“To be or not to be?” Shakespeare captures Hamlet’s anguish in a difficult moment as he contemplates whether or not to continue bearing the slings and arrows of the circumstances of his life. Hamlet chooses life – to be – out of fear for the sort of eternal end he might face after death rather than for noble reasons or a recognition of how glorious a gift life is.
“To be or not to be?” really is the question. The existence of the human person – a creature capable of contemplating the meaning of his or her existence rather than merely existing and propagating – is the existence of a question mark. Why do I exist? What is the meaning of this experience of life? Why do I continue on amidst hardships and uncertainty?
The social and moral questions of our age tend to cut deeply because they touch on these most fundamental questions of human existence, calling into question our most basic identity and place in the world. The search for meaning and the answers to these great questions can be found anywhere the human person is found, from the home to the hospital, the church to the concentration camp.
Yesterday, the United States Conference of Catholic Bishops voted to advance the causes for sainthood for three American women. Their lives – like those of the saints – reveal that Christianity offers not only answers to these most fundamental of human questions, but also transformation amidst suffering and adversity. (Read more about them below.) Through their lives they affirm the goodness of human life and serve reminders of the ultimate Christian hope: that someday we will be with God – He Who Is.
Michelle Duppong served as a FOCUS missionary at the University of Nebraska-Lincoln, South Dakota State University, the University of South Dakota, and the University of Mary. After six years as a missionary, she began work as the director of adult faith formation for the Diocese of Bismarck, the diocese in which she was raised. She passed away from cancer on Christmas Day, 2015, at the age of 31.
Cora Evans was raised Mormon in Utah. Her eventual conversion to Catholicism was followed by that of her husband and their daughters. A devoted wife, mother, and mystic, her parish priest recounted that she influenced the conversions of hundreds of people to the Catholic faith. She died in California in 1957.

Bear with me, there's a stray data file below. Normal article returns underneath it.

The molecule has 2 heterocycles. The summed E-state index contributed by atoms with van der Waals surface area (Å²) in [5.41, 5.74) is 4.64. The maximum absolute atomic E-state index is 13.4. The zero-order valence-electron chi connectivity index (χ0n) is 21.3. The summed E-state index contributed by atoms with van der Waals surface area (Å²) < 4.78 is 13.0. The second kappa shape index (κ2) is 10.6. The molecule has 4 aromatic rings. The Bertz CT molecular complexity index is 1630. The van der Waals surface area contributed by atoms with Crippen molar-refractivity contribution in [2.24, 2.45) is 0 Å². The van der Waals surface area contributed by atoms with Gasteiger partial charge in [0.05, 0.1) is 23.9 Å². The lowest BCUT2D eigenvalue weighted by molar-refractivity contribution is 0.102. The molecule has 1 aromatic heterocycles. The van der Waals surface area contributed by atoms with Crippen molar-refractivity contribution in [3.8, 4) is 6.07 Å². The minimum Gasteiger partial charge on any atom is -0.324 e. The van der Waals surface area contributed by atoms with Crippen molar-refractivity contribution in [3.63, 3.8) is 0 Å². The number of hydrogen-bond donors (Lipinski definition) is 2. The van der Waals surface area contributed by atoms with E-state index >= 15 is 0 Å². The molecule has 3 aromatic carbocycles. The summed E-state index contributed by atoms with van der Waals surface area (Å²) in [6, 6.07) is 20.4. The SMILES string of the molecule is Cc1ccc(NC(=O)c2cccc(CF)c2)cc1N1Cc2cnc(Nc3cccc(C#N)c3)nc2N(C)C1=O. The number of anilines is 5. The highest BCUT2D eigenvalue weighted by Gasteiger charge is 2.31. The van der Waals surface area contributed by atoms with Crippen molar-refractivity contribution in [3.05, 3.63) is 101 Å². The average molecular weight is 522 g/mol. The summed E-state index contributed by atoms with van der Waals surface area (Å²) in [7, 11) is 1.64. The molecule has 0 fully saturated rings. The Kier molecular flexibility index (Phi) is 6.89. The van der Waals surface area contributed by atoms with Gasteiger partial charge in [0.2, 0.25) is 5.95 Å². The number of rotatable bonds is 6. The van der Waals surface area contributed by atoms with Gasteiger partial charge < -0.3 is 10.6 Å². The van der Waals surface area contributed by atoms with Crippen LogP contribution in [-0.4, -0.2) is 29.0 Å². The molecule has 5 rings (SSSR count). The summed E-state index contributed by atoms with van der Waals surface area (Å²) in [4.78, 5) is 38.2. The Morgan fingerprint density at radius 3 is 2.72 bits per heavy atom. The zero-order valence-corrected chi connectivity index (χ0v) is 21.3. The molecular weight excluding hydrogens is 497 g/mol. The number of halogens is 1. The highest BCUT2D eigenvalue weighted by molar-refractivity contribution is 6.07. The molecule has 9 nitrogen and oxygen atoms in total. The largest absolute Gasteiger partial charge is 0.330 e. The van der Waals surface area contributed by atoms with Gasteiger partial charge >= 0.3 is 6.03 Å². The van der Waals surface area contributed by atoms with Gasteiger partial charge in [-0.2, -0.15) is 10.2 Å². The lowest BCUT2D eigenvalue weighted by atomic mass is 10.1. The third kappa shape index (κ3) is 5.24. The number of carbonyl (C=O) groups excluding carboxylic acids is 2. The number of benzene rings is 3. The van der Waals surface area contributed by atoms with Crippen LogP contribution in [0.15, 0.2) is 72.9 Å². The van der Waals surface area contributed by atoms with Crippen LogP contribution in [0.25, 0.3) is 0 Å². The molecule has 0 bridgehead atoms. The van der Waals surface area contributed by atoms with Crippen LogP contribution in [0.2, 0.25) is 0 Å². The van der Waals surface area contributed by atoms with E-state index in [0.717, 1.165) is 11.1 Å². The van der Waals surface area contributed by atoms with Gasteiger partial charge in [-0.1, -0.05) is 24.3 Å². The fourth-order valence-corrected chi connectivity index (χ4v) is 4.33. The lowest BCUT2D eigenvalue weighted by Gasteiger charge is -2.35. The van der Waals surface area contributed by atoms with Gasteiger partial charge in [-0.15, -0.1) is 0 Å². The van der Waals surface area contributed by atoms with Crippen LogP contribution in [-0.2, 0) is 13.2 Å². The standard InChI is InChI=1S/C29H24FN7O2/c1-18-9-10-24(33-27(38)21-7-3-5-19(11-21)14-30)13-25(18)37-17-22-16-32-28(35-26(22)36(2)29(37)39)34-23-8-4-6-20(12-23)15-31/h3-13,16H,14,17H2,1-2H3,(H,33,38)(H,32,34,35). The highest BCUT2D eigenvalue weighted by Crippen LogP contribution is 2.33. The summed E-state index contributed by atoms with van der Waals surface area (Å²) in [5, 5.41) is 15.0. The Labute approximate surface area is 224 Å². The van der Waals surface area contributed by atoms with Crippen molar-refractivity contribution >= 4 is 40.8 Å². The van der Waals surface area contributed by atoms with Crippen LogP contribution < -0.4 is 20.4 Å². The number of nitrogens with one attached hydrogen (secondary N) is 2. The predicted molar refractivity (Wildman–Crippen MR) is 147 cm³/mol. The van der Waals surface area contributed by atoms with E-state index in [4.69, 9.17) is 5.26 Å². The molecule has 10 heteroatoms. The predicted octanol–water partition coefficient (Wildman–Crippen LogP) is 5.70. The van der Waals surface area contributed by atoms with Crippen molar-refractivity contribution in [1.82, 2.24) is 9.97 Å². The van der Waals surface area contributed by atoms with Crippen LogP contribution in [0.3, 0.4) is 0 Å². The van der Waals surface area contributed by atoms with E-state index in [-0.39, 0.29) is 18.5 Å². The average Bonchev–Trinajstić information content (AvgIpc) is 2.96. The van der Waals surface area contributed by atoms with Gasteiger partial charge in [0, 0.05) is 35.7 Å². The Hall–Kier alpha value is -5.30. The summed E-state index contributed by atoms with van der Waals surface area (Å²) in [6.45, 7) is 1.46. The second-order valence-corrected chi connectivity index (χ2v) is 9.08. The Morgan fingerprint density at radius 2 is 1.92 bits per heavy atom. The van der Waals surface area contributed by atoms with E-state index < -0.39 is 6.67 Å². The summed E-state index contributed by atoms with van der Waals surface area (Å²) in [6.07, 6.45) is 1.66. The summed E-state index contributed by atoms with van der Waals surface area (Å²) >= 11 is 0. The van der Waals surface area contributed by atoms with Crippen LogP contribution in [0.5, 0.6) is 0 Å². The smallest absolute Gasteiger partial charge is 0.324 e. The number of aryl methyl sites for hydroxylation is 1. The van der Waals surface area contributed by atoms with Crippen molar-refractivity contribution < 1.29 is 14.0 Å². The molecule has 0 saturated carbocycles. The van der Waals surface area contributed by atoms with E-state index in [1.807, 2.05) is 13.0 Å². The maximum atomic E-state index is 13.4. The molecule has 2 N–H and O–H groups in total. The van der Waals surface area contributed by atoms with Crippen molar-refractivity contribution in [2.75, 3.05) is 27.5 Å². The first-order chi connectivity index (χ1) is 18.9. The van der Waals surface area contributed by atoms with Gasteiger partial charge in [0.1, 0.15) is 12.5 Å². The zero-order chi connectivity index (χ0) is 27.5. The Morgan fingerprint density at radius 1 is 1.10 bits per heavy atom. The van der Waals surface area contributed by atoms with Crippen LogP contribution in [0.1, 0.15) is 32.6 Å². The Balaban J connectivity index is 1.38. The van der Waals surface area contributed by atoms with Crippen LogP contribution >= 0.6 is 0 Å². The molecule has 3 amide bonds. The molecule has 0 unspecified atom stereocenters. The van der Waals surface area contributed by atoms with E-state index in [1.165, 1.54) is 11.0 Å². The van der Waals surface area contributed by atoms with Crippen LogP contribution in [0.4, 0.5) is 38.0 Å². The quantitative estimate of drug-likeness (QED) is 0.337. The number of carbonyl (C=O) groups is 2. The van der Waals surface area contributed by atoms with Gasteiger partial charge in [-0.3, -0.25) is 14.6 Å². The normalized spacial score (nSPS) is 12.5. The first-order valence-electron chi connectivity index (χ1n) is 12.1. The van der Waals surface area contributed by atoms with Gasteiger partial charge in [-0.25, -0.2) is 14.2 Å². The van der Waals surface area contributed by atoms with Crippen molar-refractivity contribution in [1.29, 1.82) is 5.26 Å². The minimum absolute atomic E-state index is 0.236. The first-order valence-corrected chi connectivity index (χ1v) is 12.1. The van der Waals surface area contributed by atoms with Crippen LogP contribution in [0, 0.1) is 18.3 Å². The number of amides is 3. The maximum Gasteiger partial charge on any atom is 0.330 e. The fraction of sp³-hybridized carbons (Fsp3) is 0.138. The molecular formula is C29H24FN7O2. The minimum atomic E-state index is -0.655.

Mother Margaret Mary Healy Murphy emigrated to the United States from Ireland in 1845 at the age of 12. She married a lawyer and together they settled in Corpus Christi, Texas, where they adopted three daughters. After her husband died, Margaret Mary was moved by an exhortation from the bishops of the United States to minister to the country’s African American population. She dedicated the final decades of her life to caring for underprivileged African Americans and Mexican Americans in Texas, eventually founding an order to continue and expand that ministry.
Get to know them more through the National Catholic Register.
Across the border to the north, Canadians grow concerned as medically-assisted suicide will become available to those who have a mental disorder as their sole condition in March, while national standards and a transparent review process have yet to be agreed upon.
To the south, Cuban EWTN News correspondent Adrián Martínez Cádiz has recently been interrogated twice by the national police and accused of publishing content critical of the regime. Martínez’s experience serves as a reminder of the communist regime’s continued persecution of those it considers ideological opponents.
Amidst such bleak reports, it can be easy to take on a bleak outlook of the world. A priest writing for Catholic Answers reminds us that Christians do, in fact, believe we are living in the end times: humanity hit its lowest point 2,000 years ago when Christ was nailed to the cross. But we already know what the ultimate end will look like: life will triumph over death and all things will be restored in Christ.
Stateside, Archbishop Timothy Broglio of the Archdiocese for the Military Services has been elected to a three-year term as president of the United States Conference of Catholic Bishops.
In the world of art and culture, Catholic literary scholar Joseph Pearce explores the question of whether art and technology are friends or enemies of humanity while an editor at First Things reflects on the social and metaphysical importance of swing dancing.